Saturday, February 13, 2016

Lunar New Year - Homemade Roast Pork and Almond Cookies

When the Wongs toted that crispy brown whole roasted pig through the Chiu family front door last May for our engagement party, they had no idea that they would be enlightening their future in-laws to a new level of pork.  Audibly crackly skin over juicy layers, the fragrance of five spice and white pepper mixed with that thick savory-sweet dipping sauce, bits and pieces of meat flying from the cleaver after each bang to the cutting board--it was definitely an unforgettable affair for the five senses.  The Chius are accustomed to having pork stir-fried, stewed, or braised.  Cantonese style roasted pork (not to mention the whole beast with the head and all four legs intact) was kind of phenomenal.

So, for our first Lunar New Year as a married couple, Mama Chiu requested a couple of pounds of roasted pork to go with the other things that she would be preparing for our family feast, just as a treat.  Unfortunately, obtaining roasted pork on the Lunar New Year is somewhat like buying ham from HoneyBaked on Christmas Eve, except with voracious Chinese ladies and no pre-order-for-pick-up option.  Plus, all the nice, juicy belly parts would most likely be claimed already.

Therefore, to eliminate the hassle, Wes decided to just make it himself (which to me, seemed like an even bigger hassle).  To him, it was going to be a fun challenge, as neither of us have ever done it before.  He found and followed this recipe and it turned out really well!  I also made some Chinese almond cookies using this recipe, and those were also a hit - especially with Grandma, who hijacked almost half the batch in one fell swoop.

Crispy Roasted Pork Belly

No fancy techniques were used with this traditional dish - just an oven, the typical Chinese spices and aromatics, and coarse sea salt.  Well, Wes did utilize a meat tenderizer, but it isn't necessary if you would rather poke holes in your meat using some other kitchen apparatus.

3 lb slab of pork belly
2 teaspoons Shaoxing rice wine
2 teaspoons salt
1 teaspoon sugar
1/2 teaspoon five spice powder
1/4 teaspoon white pepper
1 1/2 teaspoons rice wine vinegar
1/2 cup coarse sea salt


1.  Rinse pork belly and pat dry.

2.  Rub the meat side of the pork belly with Shaoxing wine.  Mix five spice, salt (non-coarse), sugar and white pepper and rub into meat side.

3.  Flip the pork belly skin side up and let it dry in the refrigerator overnight (12 - 24 hours).

4.  Poke holes into the pork skin. We used a tenderizer for this but you can use any tool. Generally speaking, the more small holes, the better.

5.  Lay out a sheet of aluminum foil and fold up the sides around the pork belly creating an inch high border around the sides. Brush rice wine vinegar over skin.

6.  Layer coarse sea salt to cover the skin and form a a salt crust.

7.  Cook for 1.5 hours at 375F.

8.  Unwrap foil and remove salt crust and any large salt pieces.

9.  Transfer pork belly to a roasting rack.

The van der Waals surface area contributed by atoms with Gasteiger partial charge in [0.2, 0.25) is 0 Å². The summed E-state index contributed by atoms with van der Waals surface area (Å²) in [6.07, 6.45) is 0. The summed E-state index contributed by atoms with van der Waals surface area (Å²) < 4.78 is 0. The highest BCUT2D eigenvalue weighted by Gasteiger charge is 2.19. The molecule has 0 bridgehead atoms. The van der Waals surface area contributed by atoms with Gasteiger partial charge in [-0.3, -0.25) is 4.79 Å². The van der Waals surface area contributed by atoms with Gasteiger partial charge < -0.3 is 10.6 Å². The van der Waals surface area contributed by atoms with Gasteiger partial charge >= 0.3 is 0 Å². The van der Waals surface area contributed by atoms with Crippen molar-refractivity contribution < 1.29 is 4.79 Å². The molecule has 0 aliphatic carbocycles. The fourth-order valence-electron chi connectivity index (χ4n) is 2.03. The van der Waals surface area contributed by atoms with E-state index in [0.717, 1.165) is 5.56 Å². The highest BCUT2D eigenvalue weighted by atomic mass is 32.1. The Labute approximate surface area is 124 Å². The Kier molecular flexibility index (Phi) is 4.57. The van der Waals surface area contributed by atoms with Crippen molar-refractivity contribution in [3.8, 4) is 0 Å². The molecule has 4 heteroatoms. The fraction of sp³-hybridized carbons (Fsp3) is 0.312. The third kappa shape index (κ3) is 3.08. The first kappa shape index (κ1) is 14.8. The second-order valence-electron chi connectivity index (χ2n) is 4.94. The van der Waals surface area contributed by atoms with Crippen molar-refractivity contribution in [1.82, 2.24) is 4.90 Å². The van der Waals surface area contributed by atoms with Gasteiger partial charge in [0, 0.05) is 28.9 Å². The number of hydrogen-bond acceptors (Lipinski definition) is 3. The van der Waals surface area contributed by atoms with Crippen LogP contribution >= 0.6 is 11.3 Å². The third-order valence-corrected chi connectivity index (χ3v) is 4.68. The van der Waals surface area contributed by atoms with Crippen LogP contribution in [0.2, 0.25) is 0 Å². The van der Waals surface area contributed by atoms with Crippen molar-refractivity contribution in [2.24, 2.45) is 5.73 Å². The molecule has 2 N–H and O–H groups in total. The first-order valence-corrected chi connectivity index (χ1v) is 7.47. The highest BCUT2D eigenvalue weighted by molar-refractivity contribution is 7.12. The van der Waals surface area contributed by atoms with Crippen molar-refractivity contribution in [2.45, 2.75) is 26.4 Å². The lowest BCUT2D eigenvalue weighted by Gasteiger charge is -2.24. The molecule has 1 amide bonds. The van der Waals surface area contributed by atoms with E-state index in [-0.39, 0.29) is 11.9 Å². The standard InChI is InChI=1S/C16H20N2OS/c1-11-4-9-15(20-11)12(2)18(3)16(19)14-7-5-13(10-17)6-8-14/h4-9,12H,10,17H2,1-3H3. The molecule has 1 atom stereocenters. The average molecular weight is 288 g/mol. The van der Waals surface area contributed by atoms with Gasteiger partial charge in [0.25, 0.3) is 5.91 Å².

10.  Turn on the oven broiler (low) and let broil on the lowest rack in the oven for 7-15 minutes. I would watch carefully as the temperature and distance from the broiler will vary from oven to oven and the broil time will vary greatly.

11.  Remove once the skin has crisped and puffed up.

12.  Let rest for 15 minutes prior to slicing.

Serve with Hoisin sauce, white sugar, or our new favorite, Mang Tomas all-purpose sauce, which is usually eaten with lechon in Filipino cuisine.

Almond Cookies

1⅓ cup almond flour, lightly packed
1 cup unsalted butter, chilled and cut into cubes
Pinch of kosher salt
2 eggs
1 tsp. almond extract
1¾ cup all-purpose flour
1 cup + 2 tbsp. granulated sugar
½ tsp. baking soda
Sliced almonds


1.  Place the almond flour, butter, and salt into the bowl of a stand mixer with the paddle attachment.

2.  Beat on low speed for 3 minutes. The mixture will be coarse and chunky looking.
3.  Add one of the eggs, reserving one for later, and the almond extract. Beat together until just incorporated.
4.  Whisk together flour, sugar, and baking soda in a medium bowl and add to the stand mixer. Mix until just combined.

5.  Pour mixture out onto saran wrap and form into a disc. Wrap it up and chill in the fridge for 2 hours.
6.  Preheat oven to 325 degrees and line baking sheets with parchment paper or silicone baking mats. Beat the egg you saved in a small bowl and have a pastry brush ready.

7.  Take pieces of dough and roll them into balls, about 1 inch wide.

8.  Place on the prepared baking sheet and gently press them down with your palms to flatten into coin shapes.

9.  Place a sliced almond on top, pressing gently to keep it in place.

9.  Take your pastry brush and brush the tops of the cookies generously with the egg wash.

10.  Bake for 15-17 minutes or until the cookies start to turn a dark golden color on top.
11.  Remove and let cool on baking sheets for 5 minutes before transferring to a wire rack to cool completely.

12.  Store in an airtight container for up to 2 weeks.

We enjoyed a great meal of traditional Lunar New Year foods: noodles for longevity, dumplings for prosperity, fish for bountifulness, gai choy for happiness, sticky rice cakes for growth, tangerines for good luck, pistachios for joy.  We also had smoked duck, squid, broccoli beef, jellyfish, pork meatballs, stir fried bean curd, soup...even paella and ube hopia!  But Grandma's got her eye on the prize:

And just for kicks, here is a throwback picture from our engagement!

Happy Lunar New Year to all, and to all a healthy and happy Year of the Monkey!

新年快樂, 猴年大吉!

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